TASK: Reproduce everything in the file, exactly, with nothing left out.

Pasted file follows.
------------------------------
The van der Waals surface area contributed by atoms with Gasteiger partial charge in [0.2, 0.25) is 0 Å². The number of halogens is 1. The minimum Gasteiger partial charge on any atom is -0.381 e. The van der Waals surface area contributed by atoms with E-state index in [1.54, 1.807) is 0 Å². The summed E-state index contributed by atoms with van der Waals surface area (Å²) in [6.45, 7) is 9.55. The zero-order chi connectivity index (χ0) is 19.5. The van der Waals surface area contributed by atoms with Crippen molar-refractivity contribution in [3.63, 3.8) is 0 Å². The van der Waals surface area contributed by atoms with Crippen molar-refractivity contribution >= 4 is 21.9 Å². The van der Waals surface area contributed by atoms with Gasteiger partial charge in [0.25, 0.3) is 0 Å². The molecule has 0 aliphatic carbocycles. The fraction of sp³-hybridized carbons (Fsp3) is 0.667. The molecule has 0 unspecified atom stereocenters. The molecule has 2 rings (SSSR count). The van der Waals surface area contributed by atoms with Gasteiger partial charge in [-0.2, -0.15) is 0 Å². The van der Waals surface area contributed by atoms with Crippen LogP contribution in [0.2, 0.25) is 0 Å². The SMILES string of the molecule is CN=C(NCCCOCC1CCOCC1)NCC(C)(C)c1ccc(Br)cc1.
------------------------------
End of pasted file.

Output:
The van der Waals surface area contributed by atoms with Gasteiger partial charge in [0.2, 0.25) is 0 Å². The number of halogens is 1. The minimum Gasteiger partial charge on any atom is -0.381 e. The van der Waals surface area contributed by atoms with E-state index in [1.54, 1.807) is 0 Å². The summed E-state index contributed by atoms with van der Waals surface area (Å²) in [6.45, 7) is 9.55. The zero-order chi connectivity index (χ0) is 19.5. The van der Waals surface area contributed by atoms with Crippen molar-refractivity contribution in [3.63, 3.8) is 0 Å². The van der Waals surface area contributed by atoms with Crippen molar-refractivity contribution >= 4 is 21.9 Å². The van der Waals surface area contributed by atoms with Gasteiger partial charge in [0.25, 0.3) is 0 Å². The molecule has 0 aliphatic carbocycles. The fraction of sp³-hybridized carbons (Fsp3) is 0.667. The molecule has 0 unspecified atom stereocenters. The molecule has 2 rings (SSSR count). The van der Waals surface area contributed by atoms with Gasteiger partial charge in [-0.2, -0.15) is 0 Å². The van der Waals surface area contributed by atoms with Crippen LogP contribution in [0.2, 0.25) is 0 Å². The SMILES string of the molecule is CN=C(NCCCOCC1CCOCC1)NCC(C)(C)c1ccc(Br)cc1.